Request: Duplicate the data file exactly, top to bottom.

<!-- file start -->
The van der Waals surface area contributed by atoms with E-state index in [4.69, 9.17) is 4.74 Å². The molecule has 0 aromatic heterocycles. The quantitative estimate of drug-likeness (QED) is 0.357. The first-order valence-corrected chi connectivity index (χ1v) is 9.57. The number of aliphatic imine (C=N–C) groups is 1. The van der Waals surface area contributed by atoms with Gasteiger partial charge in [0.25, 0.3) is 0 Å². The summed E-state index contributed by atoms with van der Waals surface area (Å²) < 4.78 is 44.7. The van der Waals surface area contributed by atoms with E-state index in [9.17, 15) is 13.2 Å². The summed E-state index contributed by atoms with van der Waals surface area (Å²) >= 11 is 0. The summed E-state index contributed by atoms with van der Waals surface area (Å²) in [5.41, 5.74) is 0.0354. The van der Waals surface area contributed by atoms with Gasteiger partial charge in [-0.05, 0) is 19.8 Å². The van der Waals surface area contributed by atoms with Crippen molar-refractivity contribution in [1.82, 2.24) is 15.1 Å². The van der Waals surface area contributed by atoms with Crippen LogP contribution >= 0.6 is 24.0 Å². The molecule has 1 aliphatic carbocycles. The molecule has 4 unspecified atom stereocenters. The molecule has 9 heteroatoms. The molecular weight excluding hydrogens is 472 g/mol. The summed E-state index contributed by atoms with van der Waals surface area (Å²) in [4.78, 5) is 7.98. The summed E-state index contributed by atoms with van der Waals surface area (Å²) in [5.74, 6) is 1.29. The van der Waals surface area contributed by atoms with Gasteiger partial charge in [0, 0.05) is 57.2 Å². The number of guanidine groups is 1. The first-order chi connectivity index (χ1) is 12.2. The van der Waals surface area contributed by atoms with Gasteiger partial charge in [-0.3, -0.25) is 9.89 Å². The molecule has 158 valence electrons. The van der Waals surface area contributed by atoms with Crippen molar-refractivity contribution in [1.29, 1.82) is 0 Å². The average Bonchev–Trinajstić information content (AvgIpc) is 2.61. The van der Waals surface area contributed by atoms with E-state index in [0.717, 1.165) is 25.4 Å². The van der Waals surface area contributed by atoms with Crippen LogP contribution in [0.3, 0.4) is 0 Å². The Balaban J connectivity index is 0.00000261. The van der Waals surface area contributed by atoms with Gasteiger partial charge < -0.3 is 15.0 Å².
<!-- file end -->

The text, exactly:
The van der Waals surface area contributed by atoms with E-state index in [4.69, 9.17) is 4.74 Å². The molecule has 0 aromatic heterocycles. The quantitative estimate of drug-likeness (QED) is 0.357. The first-order valence-corrected chi connectivity index (χ1v) is 9.57. The number of aliphatic imine (C=N–C) groups is 1. The van der Waals surface area contributed by atoms with Gasteiger partial charge in [0.25, 0.3) is 0 Å². The summed E-state index contributed by atoms with van der Waals surface area (Å²) < 4.78 is 44.7. The van der Waals surface area contributed by atoms with E-state index in [9.17, 15) is 13.2 Å². The summed E-state index contributed by atoms with van der Waals surface area (Å²) >= 11 is 0. The summed E-state index contributed by atoms with van der Waals surface area (Å²) in [5.41, 5.74) is 0.0354. The van der Waals surface area contributed by atoms with Gasteiger partial charge in [-0.05, 0) is 19.8 Å². The van der Waals surface area contributed by atoms with Crippen molar-refractivity contribution in [1.82, 2.24) is 15.1 Å². The van der Waals surface area contributed by atoms with Crippen LogP contribution >= 0.6 is 24.0 Å². The molecule has 1 aliphatic carbocycles. The molecule has 4 unspecified atom stereocenters. The molecule has 9 heteroatoms. The molecular weight excluding hydrogens is 472 g/mol. The summed E-state index contributed by atoms with van der Waals surface area (Å²) in [4.78, 5) is 7.98. The summed E-state index contributed by atoms with van der Waals surface area (Å²) in [5.74, 6) is 1.29. The van der Waals surface area contributed by atoms with Gasteiger partial charge in [0, 0.05) is 57.2 Å². The number of guanidine groups is 1. The first-order chi connectivity index (χ1) is 12.2. The van der Waals surface area contributed by atoms with Gasteiger partial charge in [-0.3, -0.25) is 9.89 Å². The molecule has 158 valence electrons. The van der Waals surface area contributed by atoms with Crippen molar-refractivity contribution in [1.29, 1.82) is 0 Å². The average Bonchev–Trinajstić information content (AvgIpc) is 2.61. The van der Waals surface area contributed by atoms with E-state index in [0.717, 1.165) is 25.4 Å². The van der Waals surface area contributed by atoms with Crippen LogP contribution in [0.3, 0.4) is 0 Å². The Balaban J connectivity index is 0.00000261. The van der Waals surface area contributed by atoms with Gasteiger partial charge < -0.3 is 15.0 Å².